Clarke has two wins, two losses and two draws as Australia captain going into his first home summer as the skipper and is coming off two centuries in his past three tests.
“We've had some great success in Sri Lanka. We won the one-day series in South Africa and leveled the test series against the No. 2 test team in the world in their own back yard, so I certainly see a lot more positives than negatives in this team at the moment,” Clarke said.
The Australians have inched up one spot from an all-time low No. 5 test ranking so far this year.
Bob Simpson, the former test captain who was hired as the first full-time coach of the Australia team in the Border era, recently told a crowd at a Hall of Fame induction that current state of Australian cricket reminded him of when he was hired in 1986.
“What we did then was pick players who you think are going to make it and give them as much encouragement as possible,” he said.
“You've got to be very careful that you don't expect everyone to be like the past greats. It's vitally important to let a player develop in his own way and fit him into the structure.”
Arthur says he has a similar ethos, so it's likely talented players will get an opportunity, while selectors must also make concessions to the more crowded calendar than existed in the 80s by using a rotational policy to develop a broader squad and reduce injuries.
He's confident that building a “sustainable” squad, will help Australia get back to the heights.
“We've got to be realistic. We've got to take it tour by tour, but ultimately if we keep chipping away and getting the success we want, in a year or two down the line I firmly believe Australian cricket can be back at the top of the tree,” Arthur said.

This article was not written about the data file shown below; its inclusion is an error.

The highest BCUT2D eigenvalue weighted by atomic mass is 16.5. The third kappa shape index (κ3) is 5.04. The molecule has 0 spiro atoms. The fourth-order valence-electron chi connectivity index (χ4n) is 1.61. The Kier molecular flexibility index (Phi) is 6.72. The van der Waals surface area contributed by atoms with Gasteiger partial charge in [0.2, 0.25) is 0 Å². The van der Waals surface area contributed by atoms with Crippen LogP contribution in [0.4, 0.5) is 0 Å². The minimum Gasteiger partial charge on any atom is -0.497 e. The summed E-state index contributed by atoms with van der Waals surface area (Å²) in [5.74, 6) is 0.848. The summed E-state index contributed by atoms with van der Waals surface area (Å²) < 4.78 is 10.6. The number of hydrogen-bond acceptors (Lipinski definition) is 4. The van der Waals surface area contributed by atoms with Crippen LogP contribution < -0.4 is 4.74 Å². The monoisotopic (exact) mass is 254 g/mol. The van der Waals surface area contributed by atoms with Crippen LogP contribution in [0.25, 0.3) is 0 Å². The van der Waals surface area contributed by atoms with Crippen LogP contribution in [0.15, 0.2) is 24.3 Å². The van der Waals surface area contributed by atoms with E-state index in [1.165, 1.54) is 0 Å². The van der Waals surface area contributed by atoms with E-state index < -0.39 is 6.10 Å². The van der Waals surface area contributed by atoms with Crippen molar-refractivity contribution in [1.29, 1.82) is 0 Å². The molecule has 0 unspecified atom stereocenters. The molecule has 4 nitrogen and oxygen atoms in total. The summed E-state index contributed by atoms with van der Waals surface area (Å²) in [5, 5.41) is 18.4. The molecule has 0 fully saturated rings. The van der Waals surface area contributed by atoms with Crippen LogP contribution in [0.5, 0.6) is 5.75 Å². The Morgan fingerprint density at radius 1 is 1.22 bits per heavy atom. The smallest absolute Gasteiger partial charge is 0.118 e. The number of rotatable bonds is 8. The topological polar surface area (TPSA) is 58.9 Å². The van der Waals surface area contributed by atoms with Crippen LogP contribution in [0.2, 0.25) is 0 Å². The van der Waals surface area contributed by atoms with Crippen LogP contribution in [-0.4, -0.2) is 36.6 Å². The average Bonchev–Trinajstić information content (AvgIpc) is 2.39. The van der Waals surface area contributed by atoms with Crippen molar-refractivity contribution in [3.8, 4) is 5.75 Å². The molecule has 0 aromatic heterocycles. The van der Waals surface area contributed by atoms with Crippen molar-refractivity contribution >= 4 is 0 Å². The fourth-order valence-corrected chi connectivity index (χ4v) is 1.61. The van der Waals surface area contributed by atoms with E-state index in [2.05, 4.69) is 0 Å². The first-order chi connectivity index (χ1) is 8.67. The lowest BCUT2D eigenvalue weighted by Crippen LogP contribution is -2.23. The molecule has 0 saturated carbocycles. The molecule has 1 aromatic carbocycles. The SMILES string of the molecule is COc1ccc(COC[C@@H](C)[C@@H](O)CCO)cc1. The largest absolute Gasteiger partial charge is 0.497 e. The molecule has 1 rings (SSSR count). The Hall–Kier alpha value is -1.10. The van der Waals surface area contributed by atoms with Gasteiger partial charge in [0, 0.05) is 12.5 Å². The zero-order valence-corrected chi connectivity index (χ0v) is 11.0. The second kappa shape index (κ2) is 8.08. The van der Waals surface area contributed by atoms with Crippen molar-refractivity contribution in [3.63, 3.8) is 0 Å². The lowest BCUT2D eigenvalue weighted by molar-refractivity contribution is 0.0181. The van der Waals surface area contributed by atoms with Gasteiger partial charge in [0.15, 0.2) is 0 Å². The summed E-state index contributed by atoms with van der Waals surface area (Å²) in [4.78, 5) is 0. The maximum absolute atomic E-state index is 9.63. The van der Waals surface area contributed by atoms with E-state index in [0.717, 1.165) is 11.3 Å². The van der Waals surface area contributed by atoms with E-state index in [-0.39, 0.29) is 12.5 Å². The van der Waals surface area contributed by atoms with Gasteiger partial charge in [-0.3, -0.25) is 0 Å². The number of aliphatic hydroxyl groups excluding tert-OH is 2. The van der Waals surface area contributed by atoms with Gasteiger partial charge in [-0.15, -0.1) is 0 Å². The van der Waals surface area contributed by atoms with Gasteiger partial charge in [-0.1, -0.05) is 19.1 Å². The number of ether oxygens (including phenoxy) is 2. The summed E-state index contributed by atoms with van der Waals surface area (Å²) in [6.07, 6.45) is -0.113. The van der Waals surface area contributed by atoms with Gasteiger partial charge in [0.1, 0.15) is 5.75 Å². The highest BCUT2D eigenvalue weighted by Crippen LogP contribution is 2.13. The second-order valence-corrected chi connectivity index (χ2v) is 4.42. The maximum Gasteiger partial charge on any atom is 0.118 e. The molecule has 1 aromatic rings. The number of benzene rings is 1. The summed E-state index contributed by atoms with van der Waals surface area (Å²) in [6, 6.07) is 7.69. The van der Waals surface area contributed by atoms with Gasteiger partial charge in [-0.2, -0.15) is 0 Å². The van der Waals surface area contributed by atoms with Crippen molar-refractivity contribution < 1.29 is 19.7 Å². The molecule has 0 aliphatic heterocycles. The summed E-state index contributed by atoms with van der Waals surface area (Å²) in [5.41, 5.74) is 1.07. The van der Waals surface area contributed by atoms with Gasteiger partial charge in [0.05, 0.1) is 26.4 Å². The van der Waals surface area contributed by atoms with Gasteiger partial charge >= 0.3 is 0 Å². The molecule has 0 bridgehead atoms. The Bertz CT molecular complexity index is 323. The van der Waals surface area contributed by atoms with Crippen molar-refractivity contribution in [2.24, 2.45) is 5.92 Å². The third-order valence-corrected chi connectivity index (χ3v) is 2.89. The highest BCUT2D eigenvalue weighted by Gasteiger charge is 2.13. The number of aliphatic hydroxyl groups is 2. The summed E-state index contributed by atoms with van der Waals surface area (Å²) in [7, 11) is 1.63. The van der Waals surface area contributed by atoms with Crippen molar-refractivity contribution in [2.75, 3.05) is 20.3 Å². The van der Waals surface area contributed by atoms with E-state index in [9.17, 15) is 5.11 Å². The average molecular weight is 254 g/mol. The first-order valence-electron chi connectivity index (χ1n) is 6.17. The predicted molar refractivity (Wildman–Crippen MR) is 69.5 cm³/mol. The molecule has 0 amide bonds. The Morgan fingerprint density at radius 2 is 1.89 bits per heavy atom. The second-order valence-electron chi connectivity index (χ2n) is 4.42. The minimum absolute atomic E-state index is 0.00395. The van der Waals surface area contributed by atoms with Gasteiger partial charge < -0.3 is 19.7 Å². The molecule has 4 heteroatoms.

He's been given no clear deadline to achieve a No. 1 test ranking, but expects he can achieve it before his contract expires after the 2015 World Cup.
“It'll be two Ashes series and a Twenty20 World Cup and a 50-over World Cup. By that time we'll have a really good indication of where we're at and I'm confident that with the personnel we'll have available we'll be able to get ourselves back to the top.”
Greg Chappell, who spent time as coach of India before returning to a talent identification role in Australia, said there were more good players emerging now than there was a few years ago.
“I'm excited about the prospects for Australian cricket. The next couple of years will be very exciting,” Chappell said. “We do have some really good young cricketers around the place.”
Asked what he'd advice he'd give to a public concerned about the state of its national team, Arthur suggested: “Have a bit of patience with the team, but also embrace the excitement with it. There's a lot of really exciting talent there—young talent needs time.”